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Police History: How ‘Wild Bill’ Hickok became a police legend

When “Wild Bill” left law enforcement, he exhibited symptoms of what was referred to in those days as “Warrior’s Heart” — now called PTSD


James Butler Hickok was born May 27, 1837 and was shot and killed on August 2, 1876. (Image by D.D. Dare, Cheyenne, Wyoming (Cowan’s Auctions) [Public domain], via Wikimedia Commons)

James Butler Hickok was born May 27, 1837 to William Alonzo Hickok and Polly Butler-Hickok in Troy Grove (Ill.). Hickok was raised to be a defender of the defenseless — the Hickok farm was a stop for run-away slaves on the Underground Railroad.

By the start of the Civil War, Hickok had already served two years as a Constable in Monticello (Kan.) and survived his first highly publicized gun fight in the defense of the Rock Creek Relay Station.

He served as a sharpshooter at the Battle of Pea Ridge, where his deadly accuracy with a rifle contributed to the decisive Union victory.

Birth of a Name
Hickok also served as a provost marshal, which was equivalent to a modern-day military policeman. While serving in this capacity in 1862 in Independence (Mo.), Hickok came across a mob bent on violence. The crowd wanted a bartender’s blood, because he righteously defended himself earlier against members of the mob.

When the crowd ignored Marshal Hickok’s order to disperse, he drew his twin Colt 1851 Navy Revolvers and fired them into the air. This inspired the mob to leave.

A female witness shouted, “Way to go, Wild Bill.”

Bill also served as a scout/spy. While posing as a Confederate Private to gather intelligence, Bill’s true intentions were discovered by a Reb Sergeant. As the Sergeant went for his pistol Bill drew his own and shot the man — after which he leapt horse and all into a river, dividing the two opposing armies.

While under heavy Confederate Fire, Bill crossed the river holding onto the tail of his horse as he shouted to the Union Sentries, “Don’t shoot!” After surviving the treacherous crossing, Bill delivered valuable intelligence about the Confederates’ intentions and dispositions.

The David Tutt Affair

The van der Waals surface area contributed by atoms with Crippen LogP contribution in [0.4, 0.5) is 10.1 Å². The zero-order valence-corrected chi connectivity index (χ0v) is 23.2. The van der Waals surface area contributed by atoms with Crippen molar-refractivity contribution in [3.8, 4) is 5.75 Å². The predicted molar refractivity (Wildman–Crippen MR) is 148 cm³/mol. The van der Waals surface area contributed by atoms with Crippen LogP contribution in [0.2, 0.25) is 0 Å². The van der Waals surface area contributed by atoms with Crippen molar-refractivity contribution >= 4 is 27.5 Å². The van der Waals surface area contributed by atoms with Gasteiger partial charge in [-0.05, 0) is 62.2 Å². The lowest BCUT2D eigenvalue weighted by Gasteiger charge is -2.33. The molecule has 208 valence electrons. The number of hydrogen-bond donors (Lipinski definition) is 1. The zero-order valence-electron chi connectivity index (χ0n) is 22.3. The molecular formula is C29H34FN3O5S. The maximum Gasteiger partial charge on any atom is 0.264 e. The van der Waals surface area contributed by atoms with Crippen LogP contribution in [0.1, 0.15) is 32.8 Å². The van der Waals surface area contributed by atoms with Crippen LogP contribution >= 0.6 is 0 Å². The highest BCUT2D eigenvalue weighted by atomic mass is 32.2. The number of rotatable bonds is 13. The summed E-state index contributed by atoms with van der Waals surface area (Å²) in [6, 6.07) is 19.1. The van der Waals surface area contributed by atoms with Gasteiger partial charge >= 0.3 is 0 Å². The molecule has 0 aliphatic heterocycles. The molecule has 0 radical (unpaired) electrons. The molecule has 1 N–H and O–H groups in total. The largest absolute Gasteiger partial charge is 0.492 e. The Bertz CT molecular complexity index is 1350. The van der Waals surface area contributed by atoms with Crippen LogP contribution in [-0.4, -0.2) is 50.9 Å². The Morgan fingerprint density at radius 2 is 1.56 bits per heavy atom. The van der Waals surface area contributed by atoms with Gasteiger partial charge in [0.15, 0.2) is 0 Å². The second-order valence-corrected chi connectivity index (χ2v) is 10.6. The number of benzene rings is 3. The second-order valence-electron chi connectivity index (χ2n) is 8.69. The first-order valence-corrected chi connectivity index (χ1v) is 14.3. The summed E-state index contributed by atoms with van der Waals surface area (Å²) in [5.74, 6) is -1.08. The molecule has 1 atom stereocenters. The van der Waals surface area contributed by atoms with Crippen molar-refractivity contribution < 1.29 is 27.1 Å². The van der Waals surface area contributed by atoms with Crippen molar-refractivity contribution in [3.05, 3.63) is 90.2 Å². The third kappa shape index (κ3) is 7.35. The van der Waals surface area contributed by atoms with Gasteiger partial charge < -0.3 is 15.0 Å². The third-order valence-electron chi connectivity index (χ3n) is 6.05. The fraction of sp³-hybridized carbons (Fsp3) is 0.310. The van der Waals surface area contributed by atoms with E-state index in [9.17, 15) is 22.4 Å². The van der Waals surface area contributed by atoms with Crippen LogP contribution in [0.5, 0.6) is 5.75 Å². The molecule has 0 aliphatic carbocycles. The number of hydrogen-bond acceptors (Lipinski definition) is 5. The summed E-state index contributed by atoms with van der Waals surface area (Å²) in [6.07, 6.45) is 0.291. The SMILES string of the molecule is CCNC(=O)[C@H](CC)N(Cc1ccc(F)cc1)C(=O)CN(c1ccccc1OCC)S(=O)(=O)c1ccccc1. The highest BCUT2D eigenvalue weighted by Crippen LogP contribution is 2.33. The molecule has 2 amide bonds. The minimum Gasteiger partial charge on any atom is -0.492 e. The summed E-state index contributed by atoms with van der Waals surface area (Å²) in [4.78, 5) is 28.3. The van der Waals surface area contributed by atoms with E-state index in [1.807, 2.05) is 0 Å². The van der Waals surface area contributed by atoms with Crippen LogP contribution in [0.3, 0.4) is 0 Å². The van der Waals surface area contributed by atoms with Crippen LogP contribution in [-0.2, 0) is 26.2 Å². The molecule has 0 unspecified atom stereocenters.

In 1865, after the war had ended, Hickok found himself facing former Confederate David Tutt on the square in Springfield, (Mo.) 75 yards apart after an argument over a watch. After a momentary pause Tutt jerked out his pistol and fired.

Hickok drew second, but steadied his pistol a fraction of a moment on his left forearm, fired and shot Tutt through the heart, killing him instantly.

The homicide was ruled justified.

“His Word Was Law”
Bill went on to serve as a U.S. Deputy Marshal out of Fort Riley (Kan.) and a law man out for Fort McPherson.

Hickok rode as a scout during the Indian Wars for both Sherman and Custer. Custer once wrote of Hickok, “His influence among the frontiersman was unbounded... his word was law.”

Hays City
In 1867, Hickok took a job as U.S. Deputy Marshal in Hays City.

In September Hickok arrived at the scene of a disturbance at John Bitters’ saloon. A group of raucous cowboys had carried out all of Bitter’s glasses and left them strewn about the street and then tormented Bitter by chanting “Beer! Beer! Beer!” when Bitter had no glasses left to serve them beer in.

Hickok calmly gathered up some of the glasses and, in a friendly tone, said to the leader named Strawhun, “You hadn’t ought to treat a poor old man in this way,” referring to Bitters.

Stawhun, referring to the glasses, replied with disdain, “I’m just going to throw them out again.”

Hickok responded seriously, “Do, and they will be carrying you out.”

Strawhun went for his pistol, and Hickok drew and shot the miscreant in the head.

The local newspaper called Hickok their “guardian.”